In the dot com era of the late 1990s and very early 2000s, IT companies ran lavish press trips. Most generated pretty awful journalism, partly because the companies wanted to get something out of organising the trip, partly because journalists treated such trips as paid holidays.
Peter Kirwan, my editor at Computing, sent me on my first press trip asking “how would you like to go to the Atlas mountains?” Another journalist at the paper, now a senior editor at a national newspaper, described IT journalists as having “working class pay, middle class attitudes and upper class lifestyles”. The main problem I found on such trips – apart from getting some sort of usable copy out of them – was how to order something from the expensive hotel room service that I could get past the editor when claiming expenses. I ate a lot of club sandwiches.
This particular press trip, to Parc Xerox, one of the key locations in the history of computing, did not work out like that. Xerox wanted to show off new research at its legendary research base at Palo Alto in Silicon Valley. I was keener on talking to some of the people involved in its amazing history. I did both: Xerox set up interviews with some of its longest-serving staff, as well as younger employees. We talked about the history of the personal computer, many elements of which were invented or pioneered at Xerox Parc, including windows, icons, the mouse and the laser printer. The firm failed to take full advantage of the research, letting Steve Jobs, who toured Parc in 1979, borrow ideas for Apple’s early computers. In 1996, he gave credit in saying that Xerox could have owned the entire computer industry.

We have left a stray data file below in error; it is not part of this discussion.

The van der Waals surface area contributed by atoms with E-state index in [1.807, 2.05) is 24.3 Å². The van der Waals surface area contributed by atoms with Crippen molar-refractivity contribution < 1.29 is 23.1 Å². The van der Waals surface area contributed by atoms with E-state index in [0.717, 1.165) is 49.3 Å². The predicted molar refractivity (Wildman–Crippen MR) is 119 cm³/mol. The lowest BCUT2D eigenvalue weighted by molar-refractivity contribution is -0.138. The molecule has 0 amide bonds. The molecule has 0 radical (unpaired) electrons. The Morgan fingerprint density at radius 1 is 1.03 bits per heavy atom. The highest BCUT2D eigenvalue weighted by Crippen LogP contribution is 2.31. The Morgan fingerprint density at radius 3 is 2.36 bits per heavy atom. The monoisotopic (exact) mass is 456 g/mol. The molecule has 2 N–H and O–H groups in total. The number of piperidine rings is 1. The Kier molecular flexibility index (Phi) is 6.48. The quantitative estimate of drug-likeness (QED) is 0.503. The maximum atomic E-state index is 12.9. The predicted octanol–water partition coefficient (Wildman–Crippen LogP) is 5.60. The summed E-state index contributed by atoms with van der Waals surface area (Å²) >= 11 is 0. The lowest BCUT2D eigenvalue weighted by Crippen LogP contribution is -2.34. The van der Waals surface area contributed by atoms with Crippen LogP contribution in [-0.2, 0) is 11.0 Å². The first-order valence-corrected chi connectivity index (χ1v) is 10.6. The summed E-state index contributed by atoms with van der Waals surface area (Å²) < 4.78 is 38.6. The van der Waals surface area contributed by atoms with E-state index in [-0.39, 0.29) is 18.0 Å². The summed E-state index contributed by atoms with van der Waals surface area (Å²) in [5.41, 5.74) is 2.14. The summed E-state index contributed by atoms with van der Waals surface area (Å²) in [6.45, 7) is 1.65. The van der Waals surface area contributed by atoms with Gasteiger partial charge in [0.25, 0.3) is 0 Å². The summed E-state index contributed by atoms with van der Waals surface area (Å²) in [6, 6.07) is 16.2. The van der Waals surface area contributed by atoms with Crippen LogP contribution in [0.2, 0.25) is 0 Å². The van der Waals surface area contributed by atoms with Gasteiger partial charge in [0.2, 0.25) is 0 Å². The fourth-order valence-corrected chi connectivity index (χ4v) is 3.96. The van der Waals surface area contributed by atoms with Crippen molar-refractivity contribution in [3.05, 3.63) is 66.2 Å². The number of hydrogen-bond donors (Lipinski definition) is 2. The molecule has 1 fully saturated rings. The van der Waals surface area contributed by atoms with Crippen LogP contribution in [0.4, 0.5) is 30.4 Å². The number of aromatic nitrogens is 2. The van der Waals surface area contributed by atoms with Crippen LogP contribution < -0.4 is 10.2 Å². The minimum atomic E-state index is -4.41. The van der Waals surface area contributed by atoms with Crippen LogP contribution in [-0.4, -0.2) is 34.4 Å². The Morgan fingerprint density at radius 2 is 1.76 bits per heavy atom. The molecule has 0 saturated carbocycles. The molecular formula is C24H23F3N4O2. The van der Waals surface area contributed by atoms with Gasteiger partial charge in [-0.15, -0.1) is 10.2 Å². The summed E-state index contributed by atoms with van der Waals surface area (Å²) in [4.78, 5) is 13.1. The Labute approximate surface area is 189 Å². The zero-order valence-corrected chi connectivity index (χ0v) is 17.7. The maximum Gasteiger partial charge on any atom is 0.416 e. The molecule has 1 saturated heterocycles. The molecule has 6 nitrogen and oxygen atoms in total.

But we also discussed drugs and beanbags in the early days – as publicised by a Rolling Stone article on the place in 1972, although apparently use of the former was overstated – and property prices in 2000 (great if you’d lived and worked at Parc for a few decades, but problematic for recruitment). It was also fascinating to see the place, which I called “a techie Eden” in the resulting article ‘Parc life’. It really felt like that, compared with the suburban sprawl of most of the Bay Area – as the sun-bathed snaps that illustrate this e-book show, it is a rather idyllic place.
What has happened since? Parc is still at 3333 Coyote Hill Road and is still owned by Xerox, although in 2002 the firm made it a separate company and allowed it to undertake research and development work for other companies and for the US government. An April 2013 article in the Economist discussed its promising new work on producing more efficient electric vehicle batteries through an adaptation of printing technology – although it started by mentioning the early inventions, and the beanbags.
More broadly, the iron grip of the personal computer on IT has loosened. You may well be reading this on a tablet or other mobile device, without a mouse. But elements of Parc Xerox’s vision, including windows (often now spinning around) and icons, remain. And despite visions of a paperless future, (and presumably to Xerox’s great corporate delight), the laser printer continues to go strong – and 3D printing is starting to revolutionise manufacturing. Even if its future work is less obviously world-changing as its early achievements, Parc will remain famous for a long time to come.
‘Parc life’ is a long piece of journalism rather than a history book – which I have edited and significantly extended here, using my original notes – and while it provides an introduction to Parc Xerox and its history, it is not the last word. I made a couple of recommendations for further reading in the original article; the details are the end of this page.